Micah and the idol
The book of Judges chapters 17 and 18 tells the story of the life of Micah (not the prophet Micah) from Ephraim. It shows the migration of a part of the tribe of Dan from its selected territory between the sea and the southern boundary of Ephraim to the northern section of Palestine next to the territory of Naphtali.
The story has three parts: (1) the origin of Micah’s idolatry (ch. 17:1–6), (2) how an apostate Levite became the priest of this idolatrous worship (ch. 17:7–13), (3) how the idol was transferred to Dan. The story perhaps happened during the time of the elders that followed Joshua (Judges 2:6–10; 18:29).
The origin of Micah’s idolatry
Micah stole money from his mother, who not knowing that her son was the thief, placed a curse on the thief and vowed the money to God. Fearing the consequences, Micah confessed his sin to her and returned the money. Then with that money, he built a shrine and placed an idol on it and set it in his house.
Micah and his mother claimed to worship God but their worship had become so degraded, to the point that they erected a graven image to the Lord in direct violation to the first and second commandments which state, “You shall have no other gods before Me. You shall not make for yourself a carved image…” (Exodus 20:3,4).
Then, Micah consecrated one of his sons to be a priest (Judges 17:5). Thus, Micah had apostatized to a great extent that he not only set an idol and a private shrine but actually assigned one of his sons as the priest of the sanctuary, which was a direct violation of the law of Moses (Deuteronomy 18:1) .
The apostate Levite offering an idolatrous worship
Micah found a wandering Levite and asked him to dwell with him and be a priest to him instead of his son. And he paid the Levite his wages (Judges 17:10). And Micah said, “Now I know that the LORD will be good to me, since I have a Levite as priest!” Micah thought that the act of hiring a Levite to officiate his private shrine is a good fortune to his house. Thus, he attempted to worship God according to his own ways and not according to the clear instructions of God.
The idol transferred to Dan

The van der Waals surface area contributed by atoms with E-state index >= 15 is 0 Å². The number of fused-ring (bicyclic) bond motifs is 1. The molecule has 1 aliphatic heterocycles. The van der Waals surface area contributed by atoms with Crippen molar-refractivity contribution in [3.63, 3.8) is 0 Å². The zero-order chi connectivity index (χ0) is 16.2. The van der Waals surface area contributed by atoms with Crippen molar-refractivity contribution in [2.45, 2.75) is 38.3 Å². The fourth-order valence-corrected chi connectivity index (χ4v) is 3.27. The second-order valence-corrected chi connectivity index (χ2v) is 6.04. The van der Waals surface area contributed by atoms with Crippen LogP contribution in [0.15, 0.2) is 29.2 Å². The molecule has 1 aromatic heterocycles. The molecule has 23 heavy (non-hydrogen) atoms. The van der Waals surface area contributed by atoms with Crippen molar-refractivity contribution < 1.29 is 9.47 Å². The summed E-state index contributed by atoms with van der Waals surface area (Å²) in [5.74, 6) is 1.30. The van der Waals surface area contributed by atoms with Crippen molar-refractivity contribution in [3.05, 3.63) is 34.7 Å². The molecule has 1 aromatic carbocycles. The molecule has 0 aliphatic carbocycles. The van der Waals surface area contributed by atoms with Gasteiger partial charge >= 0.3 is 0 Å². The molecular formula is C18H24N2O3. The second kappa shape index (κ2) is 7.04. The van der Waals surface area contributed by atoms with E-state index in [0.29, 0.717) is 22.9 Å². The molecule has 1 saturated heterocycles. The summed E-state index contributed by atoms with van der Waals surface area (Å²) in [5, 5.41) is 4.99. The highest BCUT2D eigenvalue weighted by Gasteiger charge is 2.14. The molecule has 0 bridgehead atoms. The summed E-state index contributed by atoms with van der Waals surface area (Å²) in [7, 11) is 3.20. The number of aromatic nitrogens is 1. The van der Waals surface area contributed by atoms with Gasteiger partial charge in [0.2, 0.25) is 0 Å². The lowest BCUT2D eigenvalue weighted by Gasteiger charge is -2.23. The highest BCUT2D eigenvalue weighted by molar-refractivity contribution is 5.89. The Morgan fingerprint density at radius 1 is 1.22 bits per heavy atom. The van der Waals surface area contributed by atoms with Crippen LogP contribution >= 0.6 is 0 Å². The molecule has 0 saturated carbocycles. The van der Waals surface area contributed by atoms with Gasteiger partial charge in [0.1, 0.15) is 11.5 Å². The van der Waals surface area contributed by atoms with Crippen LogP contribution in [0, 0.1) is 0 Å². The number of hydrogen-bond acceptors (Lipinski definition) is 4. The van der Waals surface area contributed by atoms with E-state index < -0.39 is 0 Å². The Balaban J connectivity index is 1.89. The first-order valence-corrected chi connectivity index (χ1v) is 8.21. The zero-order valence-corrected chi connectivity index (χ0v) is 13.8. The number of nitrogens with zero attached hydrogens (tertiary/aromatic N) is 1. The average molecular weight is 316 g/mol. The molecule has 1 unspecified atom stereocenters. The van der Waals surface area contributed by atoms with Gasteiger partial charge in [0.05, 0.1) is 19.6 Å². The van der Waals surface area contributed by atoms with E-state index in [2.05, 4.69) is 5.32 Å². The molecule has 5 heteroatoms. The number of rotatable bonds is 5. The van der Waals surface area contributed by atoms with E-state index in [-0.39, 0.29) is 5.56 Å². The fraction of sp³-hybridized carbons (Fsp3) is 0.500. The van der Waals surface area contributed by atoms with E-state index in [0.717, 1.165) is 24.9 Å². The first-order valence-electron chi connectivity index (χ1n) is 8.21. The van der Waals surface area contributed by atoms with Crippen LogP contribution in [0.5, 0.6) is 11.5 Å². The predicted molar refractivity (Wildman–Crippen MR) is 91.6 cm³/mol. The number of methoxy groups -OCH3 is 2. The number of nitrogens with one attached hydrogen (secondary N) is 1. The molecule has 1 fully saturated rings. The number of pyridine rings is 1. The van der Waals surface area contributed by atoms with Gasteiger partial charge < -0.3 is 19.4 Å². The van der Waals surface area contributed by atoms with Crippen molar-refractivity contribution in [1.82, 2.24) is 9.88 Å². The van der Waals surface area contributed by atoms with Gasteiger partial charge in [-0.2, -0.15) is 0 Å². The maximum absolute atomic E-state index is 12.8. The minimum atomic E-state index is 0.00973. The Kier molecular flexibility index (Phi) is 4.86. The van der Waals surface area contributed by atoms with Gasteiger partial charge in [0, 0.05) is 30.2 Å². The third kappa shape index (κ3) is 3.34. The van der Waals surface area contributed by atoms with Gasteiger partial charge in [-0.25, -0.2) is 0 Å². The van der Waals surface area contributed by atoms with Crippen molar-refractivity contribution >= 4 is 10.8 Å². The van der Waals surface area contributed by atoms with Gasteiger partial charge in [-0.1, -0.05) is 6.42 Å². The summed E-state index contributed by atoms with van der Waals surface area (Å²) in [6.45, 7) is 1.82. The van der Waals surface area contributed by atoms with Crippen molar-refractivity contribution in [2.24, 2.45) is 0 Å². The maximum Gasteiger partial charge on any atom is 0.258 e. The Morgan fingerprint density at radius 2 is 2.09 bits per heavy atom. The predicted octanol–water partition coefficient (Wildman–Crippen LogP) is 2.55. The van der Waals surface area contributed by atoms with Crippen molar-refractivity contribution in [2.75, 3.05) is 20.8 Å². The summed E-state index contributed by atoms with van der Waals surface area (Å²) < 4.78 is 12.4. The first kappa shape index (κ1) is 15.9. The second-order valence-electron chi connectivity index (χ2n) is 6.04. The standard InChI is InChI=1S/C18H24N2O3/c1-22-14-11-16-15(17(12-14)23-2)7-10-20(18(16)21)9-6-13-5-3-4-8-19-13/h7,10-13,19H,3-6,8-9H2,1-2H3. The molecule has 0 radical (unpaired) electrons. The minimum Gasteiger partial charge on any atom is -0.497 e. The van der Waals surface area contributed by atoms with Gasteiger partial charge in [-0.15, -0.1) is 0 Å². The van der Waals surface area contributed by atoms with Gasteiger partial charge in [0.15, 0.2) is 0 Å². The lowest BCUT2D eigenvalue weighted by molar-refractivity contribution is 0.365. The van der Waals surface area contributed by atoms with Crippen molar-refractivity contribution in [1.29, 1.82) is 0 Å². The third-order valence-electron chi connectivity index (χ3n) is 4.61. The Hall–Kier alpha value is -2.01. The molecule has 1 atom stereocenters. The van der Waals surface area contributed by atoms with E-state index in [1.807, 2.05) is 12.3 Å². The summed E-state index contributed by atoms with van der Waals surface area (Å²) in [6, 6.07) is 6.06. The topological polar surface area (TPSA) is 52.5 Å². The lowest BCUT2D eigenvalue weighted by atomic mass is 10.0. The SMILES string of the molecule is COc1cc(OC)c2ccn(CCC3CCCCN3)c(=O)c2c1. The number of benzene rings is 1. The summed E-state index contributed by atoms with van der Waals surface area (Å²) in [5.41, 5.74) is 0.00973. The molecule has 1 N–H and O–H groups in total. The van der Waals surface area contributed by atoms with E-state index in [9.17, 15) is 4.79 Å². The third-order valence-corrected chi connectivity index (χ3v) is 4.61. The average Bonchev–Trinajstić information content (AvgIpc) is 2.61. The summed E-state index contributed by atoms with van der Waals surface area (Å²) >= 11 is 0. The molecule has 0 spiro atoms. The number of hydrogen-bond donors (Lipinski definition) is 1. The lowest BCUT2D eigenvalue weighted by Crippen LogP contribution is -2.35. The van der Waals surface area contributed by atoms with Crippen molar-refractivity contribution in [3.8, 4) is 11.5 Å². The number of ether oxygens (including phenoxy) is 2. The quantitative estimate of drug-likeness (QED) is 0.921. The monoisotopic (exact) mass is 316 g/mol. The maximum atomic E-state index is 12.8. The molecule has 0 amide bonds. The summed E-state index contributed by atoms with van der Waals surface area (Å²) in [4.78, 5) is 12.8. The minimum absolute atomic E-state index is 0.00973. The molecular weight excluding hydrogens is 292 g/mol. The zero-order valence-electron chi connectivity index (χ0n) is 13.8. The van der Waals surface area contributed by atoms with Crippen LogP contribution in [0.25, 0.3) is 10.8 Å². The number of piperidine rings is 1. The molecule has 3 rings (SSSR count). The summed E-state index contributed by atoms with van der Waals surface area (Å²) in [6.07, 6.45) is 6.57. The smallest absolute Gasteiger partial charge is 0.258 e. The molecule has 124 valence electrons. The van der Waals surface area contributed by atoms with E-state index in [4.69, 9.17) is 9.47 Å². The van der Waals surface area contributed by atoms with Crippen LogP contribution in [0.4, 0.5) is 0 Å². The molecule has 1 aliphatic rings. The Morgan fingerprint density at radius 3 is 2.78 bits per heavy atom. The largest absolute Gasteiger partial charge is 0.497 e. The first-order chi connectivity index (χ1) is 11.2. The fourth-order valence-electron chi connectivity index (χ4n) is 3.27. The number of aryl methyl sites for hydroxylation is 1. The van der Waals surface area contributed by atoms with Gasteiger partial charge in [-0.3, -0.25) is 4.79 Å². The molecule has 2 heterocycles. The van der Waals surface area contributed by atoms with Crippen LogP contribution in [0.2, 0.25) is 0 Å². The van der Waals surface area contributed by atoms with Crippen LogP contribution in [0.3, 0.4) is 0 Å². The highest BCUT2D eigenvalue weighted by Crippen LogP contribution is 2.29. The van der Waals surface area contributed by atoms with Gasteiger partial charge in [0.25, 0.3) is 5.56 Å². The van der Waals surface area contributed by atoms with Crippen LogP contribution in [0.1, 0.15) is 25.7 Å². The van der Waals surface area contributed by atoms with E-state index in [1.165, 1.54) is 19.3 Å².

When the people of Dan came to spy the land looking for another place to settle, they inquired from Micah’s priest about God’s plans for them. Micah’s priest gave them a message from himself instead from God. He said, “Go in peace. Your journey has the LORD’s approval” (Judges 18:6). Yet, the Danites’ journey was not according to God’s plan.
And the Danites stole the idols from Micah’s house and convinced the Levite to leave Micah and join them (Judges 18:18,19). The disloyalty of the Levite was clear. He had first betrayed God by serving idols for the sake of money. And now, he left Micah who treated him as a son (Judges 17:11). None of the characters of the story was honorable. Micah was a thief. The Levite was greedy. The Danites were freebooters.
Then, the heartless Danites captured the city of Laish which was defenseless. And they struck the peaceful inhabitants and burned their city. And part of the Tribe of Dan migrated to that location. And “The Danites set up for themselves the idol, and Jonathan son of Gershom, the son of Moses, and his sons were priests for the tribe of Dan until the time of the captivity of the land. They continued to use the idol Micah had made, all the time the house of God was in Shiloh” (Judges 18:30–31). Thus, Micah’s false gods were transferred to the entire tribe of Israel for several generations.
This migration of the tribe of Dan and the idolatry connected with it were shown by the author of Judges as an example of the apostasy of that period which resulted in the successive invasions and oppressions. One man’s sin affected many people for many generations.
In His service,
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